Hard ferns will flourish in well-drained soil that is kept moist but these tough plants can survive spells of drought. They can grow in full sun but are also happy to grow in the shade where you plant liriope.
These low-maintenance plants along with your liriope will create a living mulch that can keep the soil moist and they will act as organic fertilizers to nourish other plants like trees in your garden.
Deer fern can grow up to 60 centimeters tall and it is best to pair it with variegated liriope so you can add more contrast and color to your garden.
Because variegated liriope is a bit shorter with a maximum height of 35 centimeters, it is usually best to establish the ferns in the back.
Hostas (Hosta), also referred to as plantain lilies, are very popular in shade gardens and are ideal plants to pair with liriope plants if you want to add more texture to your garden bed.
Hostas are mostly grown for their beautiful foliage. The plant produces dense growths of leaves that can create a thick ground cover.
Hostas do produce white and cream blossoms but these flowers are not nearly as notable as the vivid colors of some mixed foliage varieties.
Hostas can grow very well in any soil type but they do need frequent watering and prefer moist soil. These plants grow well in full to dappled shade which makes them perfect companion plants for liriope.
You can grow any variety of liriope next to hostas since none of these plants are not too fussy about their environment. Many gardeners do however prefer to pair blue lilyturf with hostas for a more striking effect.
Russian sage (Salvia yangi) is a popular plant variety to add to rock gardens and can look stunning if paired with liriope.
The grassy look of liriope will add lots of texture to your garden and sage’s purple flowers will complement the cool flower tones of liriope blooms very well.
This member of the mint family doesn’t need as much water as liriope but it can grow well in well-draining soil.
Sage needs a lot of direct sun to flower but because it is much taller, it will produce lots of shade to shield lower-growing plants like liriope spicata.
When companion planting, you should establish sage in the back because it can grow quite tall with a maximum height of 5 feet. Establish variegated cultivars of liriope around the base of your sage to fill out the flower beds.
With this type of pairing, both plants can grow healthy and they will add lots of color when the two plants start to bloom.
What NOT to Plant with Liriope
Because of liriope’s flexible nature, it can survive next to just about any plant variety but some plant species can be affected by liriope.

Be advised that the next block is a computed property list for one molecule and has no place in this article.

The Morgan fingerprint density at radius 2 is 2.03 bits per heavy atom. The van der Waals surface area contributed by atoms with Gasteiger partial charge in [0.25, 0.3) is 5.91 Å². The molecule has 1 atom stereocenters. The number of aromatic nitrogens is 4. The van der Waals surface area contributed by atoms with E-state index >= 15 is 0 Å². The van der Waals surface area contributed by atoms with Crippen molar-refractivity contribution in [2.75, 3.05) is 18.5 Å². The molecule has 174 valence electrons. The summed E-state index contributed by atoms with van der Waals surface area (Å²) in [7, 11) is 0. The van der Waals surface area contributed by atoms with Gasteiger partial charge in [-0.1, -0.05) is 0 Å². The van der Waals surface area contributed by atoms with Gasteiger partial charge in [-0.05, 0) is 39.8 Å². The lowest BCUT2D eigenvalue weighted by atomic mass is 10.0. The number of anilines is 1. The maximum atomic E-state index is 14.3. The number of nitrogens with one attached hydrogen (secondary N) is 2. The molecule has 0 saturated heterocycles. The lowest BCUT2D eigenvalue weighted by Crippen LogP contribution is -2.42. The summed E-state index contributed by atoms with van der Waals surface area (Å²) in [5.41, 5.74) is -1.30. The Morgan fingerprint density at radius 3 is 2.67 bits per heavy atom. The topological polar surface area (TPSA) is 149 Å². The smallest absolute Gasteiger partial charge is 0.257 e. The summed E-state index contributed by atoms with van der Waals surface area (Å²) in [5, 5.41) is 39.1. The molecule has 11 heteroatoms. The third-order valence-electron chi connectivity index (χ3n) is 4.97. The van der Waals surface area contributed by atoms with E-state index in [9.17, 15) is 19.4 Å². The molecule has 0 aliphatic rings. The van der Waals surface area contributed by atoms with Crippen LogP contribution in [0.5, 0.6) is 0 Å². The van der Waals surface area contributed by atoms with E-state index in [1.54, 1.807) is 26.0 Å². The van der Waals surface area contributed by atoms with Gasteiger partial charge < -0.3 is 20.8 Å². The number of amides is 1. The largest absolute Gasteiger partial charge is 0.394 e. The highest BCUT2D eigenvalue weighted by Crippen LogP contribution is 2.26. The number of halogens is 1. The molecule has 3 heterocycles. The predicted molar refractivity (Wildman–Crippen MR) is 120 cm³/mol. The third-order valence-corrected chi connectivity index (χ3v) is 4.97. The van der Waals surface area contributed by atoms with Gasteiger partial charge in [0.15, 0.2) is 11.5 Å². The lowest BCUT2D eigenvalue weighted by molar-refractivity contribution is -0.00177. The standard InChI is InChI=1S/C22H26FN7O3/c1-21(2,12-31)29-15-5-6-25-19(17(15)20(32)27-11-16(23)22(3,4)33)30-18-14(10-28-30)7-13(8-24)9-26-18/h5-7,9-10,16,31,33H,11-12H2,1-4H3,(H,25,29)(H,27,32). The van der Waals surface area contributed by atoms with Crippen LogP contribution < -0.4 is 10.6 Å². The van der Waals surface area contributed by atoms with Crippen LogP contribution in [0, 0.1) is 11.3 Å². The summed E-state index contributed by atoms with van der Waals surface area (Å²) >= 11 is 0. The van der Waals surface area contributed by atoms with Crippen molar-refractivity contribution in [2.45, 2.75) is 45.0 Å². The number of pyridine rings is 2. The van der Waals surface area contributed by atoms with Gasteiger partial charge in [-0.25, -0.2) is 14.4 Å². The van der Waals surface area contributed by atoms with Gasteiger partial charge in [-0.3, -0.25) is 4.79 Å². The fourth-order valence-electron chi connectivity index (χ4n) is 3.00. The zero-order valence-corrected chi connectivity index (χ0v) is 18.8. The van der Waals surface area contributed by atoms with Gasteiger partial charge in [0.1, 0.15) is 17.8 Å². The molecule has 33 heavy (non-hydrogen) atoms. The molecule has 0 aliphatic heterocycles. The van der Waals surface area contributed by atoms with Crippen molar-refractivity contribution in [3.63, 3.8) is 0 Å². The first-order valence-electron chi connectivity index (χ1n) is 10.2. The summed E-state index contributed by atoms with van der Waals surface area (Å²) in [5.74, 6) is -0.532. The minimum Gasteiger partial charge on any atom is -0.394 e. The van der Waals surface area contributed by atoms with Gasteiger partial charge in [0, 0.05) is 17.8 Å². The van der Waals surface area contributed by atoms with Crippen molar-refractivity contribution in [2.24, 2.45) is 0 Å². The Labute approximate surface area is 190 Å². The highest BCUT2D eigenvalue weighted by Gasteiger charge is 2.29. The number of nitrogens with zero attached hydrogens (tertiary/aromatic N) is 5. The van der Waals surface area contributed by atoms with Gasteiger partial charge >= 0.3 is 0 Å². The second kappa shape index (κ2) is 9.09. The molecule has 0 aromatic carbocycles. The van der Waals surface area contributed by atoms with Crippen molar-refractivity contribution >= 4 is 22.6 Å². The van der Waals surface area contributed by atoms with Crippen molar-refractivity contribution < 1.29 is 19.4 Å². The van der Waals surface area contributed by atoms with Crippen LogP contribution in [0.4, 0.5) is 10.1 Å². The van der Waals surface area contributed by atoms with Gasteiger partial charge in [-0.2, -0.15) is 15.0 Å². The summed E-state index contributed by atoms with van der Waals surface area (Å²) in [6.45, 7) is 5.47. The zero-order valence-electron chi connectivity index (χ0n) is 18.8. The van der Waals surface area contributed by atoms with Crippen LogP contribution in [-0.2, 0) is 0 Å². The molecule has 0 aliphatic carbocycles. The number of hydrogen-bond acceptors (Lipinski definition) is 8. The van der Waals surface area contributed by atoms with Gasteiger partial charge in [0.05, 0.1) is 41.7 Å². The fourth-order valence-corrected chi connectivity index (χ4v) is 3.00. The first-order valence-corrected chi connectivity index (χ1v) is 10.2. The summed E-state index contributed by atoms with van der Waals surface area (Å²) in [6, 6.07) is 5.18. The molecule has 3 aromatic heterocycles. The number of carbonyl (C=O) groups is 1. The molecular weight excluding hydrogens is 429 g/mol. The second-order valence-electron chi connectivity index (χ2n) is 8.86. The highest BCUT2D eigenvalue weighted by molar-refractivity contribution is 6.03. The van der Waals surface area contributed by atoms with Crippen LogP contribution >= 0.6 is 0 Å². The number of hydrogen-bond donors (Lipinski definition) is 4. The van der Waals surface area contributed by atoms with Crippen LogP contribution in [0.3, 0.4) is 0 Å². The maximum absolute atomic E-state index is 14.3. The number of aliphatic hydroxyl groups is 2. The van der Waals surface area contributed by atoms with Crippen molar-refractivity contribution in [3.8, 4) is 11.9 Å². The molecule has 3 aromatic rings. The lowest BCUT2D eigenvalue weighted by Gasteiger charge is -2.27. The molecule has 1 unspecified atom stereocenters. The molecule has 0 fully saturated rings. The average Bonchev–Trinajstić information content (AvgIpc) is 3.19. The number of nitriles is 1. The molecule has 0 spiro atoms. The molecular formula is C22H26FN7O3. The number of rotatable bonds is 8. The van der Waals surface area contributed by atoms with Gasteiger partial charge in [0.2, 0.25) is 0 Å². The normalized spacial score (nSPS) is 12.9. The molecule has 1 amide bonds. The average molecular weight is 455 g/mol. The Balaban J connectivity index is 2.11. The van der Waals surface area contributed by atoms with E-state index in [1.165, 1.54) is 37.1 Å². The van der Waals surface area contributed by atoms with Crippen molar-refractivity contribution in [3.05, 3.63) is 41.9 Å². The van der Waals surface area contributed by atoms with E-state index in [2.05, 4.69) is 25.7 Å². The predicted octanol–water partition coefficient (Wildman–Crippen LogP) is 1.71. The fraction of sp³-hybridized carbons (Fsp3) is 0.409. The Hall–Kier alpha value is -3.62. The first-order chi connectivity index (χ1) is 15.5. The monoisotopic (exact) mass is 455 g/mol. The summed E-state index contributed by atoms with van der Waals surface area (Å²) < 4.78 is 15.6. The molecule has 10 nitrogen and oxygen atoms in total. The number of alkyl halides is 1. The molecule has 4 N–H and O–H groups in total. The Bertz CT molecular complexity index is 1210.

Here is a quick look at some bad companion plants that shouldn’t be grown next to liriope.
Slow Growing Plants
Monkey grass is a vigorously growing plant that can easily take over your entire garden. This perennial also has a tendency to smother other slow-growing plant varieties you might have.
It is best not to add slow-growing varieties like anthuriums, ZZ plants, snake plants, and succulents next to the liriope plant because the liriope plant can overpower these slow growers.
Drought Resistant Plants
Liriope can be a little bit drought resistant but it will die if it doesn’t get enough water. It is best to pair liriope with companion plants that also need regular watering.
If you grow it next to drought-tolerant plant varieties like lavender or black-eyed susans, you will create a scenario where either your liriope plants suffer because of the drought or the other plants start to experience root developmental issues.
Liriope is a remarkably flexible plant that can grow in any soil and in any lighting condition. As long as the soil is kept moist, this hardy plant will survive.
There are not too many companion plants that have these same growing conditions but because of their flexible nature, you can easily add liriope next to a huge variety of plant species.
Liriope grows very well in the same garden bed as hostas, Russian sage, hard ferns, grape hyacinths, blue fescue, and just about any other fast-growing plant that flourishes in moist conditions.
We hope that this landscaping liriope companion plants guide made it easier for you to find some good neighboring plants to add to your flower bed.
If you are looking for more tips on how to keep the other plants in your garden healthy and beautiful then we welcome you to have a look at some of our other guides.